1. This site uses cookies. By continuing to use this site, you are agreeing to our use of cookies. Learn More.
  2. Hi Guest, welcome to the TES Community!

    Connect with like-minded professionals and have your say on the issues that matter to you.

    Don't forget to look at the how to guide.

    Dismiss Notice

Another slow cooker query

Discussion in 'Cookery' started by InkyP, Jul 18, 2011.

  1. InkyP

    InkyP Star commenter

    Is it OK to cook a whole chicken in the slow cooker?
  2. Ok quick query - I have tried this one pot slow cooker thing a few times - but have always ended up with a plate of grease - am I doing something wrong?
  3. Not sure I understand you, do you mean after cooking a joint or chicken?

    If the meat is fatty then the fat will melt and end up in the bottom, lamb does this, there are a couple of options:
    Pour the fat off during cooking - save it for roasting potatoes

    Use a trivet so the meat is not swimming in the fat
    Use something to absorb the fat such as bread - I've not tried this one myself bu I have heard it worked.
  4. Yes I do mean when cooking a joint or chicken - my problem is that all the lovely veg and stock seems greasy - it permeates the whole thing, neither sinking to the bottom, nor can I separate it from the stock for roasting. I can see that if you just roast the joint on its own you can do it - but my idea of one pot cooking is throw it all in and serve it all up later. I have seen many people do this and they don't end up with a greasy stock! Still confused!
  5. InkyP

    InkyP Star commenter

    Thanks for the replies. Actually I put the chicken in this morning before I read them, it was in so long it did disintegrate but it was delicious.
  6. Got you now sea girl, something like a pot roast?
    1) fon't use fatty meat, brisket is perfect shoulder of lamb - forget it,, chicken can be a bit hit or miss, some seems to have aload of water added
    2) do not put any oil/fat anywhere near the slow cooker - you don't need it
    3) dust the meat with a little seasoned flour - iot thickens the sauce by absorbing the liquid and fat
    4) cook on high

    OK pot roast recipe
    1 joint of brisket
    potatoes, carrots, swede - other root veg
    chopped onion
    salt/pepper/herns/stoch cube to taste - a bit of mustarf works well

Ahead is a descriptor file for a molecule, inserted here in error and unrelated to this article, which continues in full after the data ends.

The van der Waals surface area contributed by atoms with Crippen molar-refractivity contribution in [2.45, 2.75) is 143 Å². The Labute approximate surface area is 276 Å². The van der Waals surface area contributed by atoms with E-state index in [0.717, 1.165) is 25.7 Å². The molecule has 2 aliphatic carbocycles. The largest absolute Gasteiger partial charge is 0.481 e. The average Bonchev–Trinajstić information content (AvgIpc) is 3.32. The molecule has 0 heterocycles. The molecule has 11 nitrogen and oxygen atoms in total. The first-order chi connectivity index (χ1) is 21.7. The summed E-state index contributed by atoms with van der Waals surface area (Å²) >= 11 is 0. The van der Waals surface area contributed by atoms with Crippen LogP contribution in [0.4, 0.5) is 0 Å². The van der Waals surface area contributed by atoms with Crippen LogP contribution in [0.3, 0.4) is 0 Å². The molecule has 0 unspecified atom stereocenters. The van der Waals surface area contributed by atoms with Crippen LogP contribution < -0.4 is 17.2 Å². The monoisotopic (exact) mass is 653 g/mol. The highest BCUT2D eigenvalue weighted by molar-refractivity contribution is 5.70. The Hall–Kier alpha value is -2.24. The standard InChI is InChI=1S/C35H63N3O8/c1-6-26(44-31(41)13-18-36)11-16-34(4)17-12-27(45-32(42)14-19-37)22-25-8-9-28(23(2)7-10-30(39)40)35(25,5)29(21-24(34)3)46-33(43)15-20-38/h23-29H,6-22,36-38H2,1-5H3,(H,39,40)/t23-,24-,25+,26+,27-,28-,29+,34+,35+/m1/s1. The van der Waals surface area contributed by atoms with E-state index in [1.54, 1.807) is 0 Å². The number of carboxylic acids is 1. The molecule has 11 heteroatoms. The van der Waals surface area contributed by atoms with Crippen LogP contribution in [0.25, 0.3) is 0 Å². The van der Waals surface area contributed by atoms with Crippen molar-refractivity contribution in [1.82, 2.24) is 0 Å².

boil the kettle
    lightly dust the brisket with flour
    put the onion in the slow cooker first then the brisket in the middle
    pack the veg around the meat - and i mean pack - all around the meat so the last veg you have to push in between other veg
    add seasonings
    pour over boiling water to cover and leave to cook

  7. nick909

    nick909 Star commenter

    That recipe for brisket sounds lovely, Sashh, and just the sort of thing I'd do...but cook it in the oven on a very low heat.
    Which makes me wonder - and this is to all fans of the slow-cooker - what is the benefit of cooking in a slow-cooker over cooking in the oven?
    We've got a slow-cooker and have used it a few times, and have been pleased with the results, but I don't see that it does anything an oven won't do. The oven also seems to provide a more consistent heat - I seem to keep having to fiddle with the heat of the slow-cooker as it seems either to be boiling too vigorously or barely keeping warm. Perhaps this is down to our SC, but being a Morphy Richards, I'd expect it to be at least halfway decent.
    If anything, I prefer the results in the oven anyway as the food caramelises and 'browns' more than in the slow-cooker where meat in particular can often have a slightly anaemic pallor.
    This isn't an attack on slow cooker fans, but really wanted to glean why so many love them so, as I'm not quite feeling the love myself, just yet!
  8. Thanks Sashh, I am definitely going to give it another go!
  9. It uses much less power, it leaves the oven free for roast potatoes and yorkshire pud, you can cook meat for 12 hours and not worry about it burning. I'll leave the house with the slow cooker on, but not with the oven on.

  10. nick909

    nick909 Star commenter

    Thanks for the response sashh. Some good reasons there, especially the roast potato/Yorkies one!.
    I've considered the lower energy thing...but for me it's not a worthy save if the results aren't as good - I'm sure I'll hang for my selfishness....[​IMG]
  11. Oh forgot to mention they are portable as long as you have a power supply. You could plug one in at work - depending on the workplace

Share This Page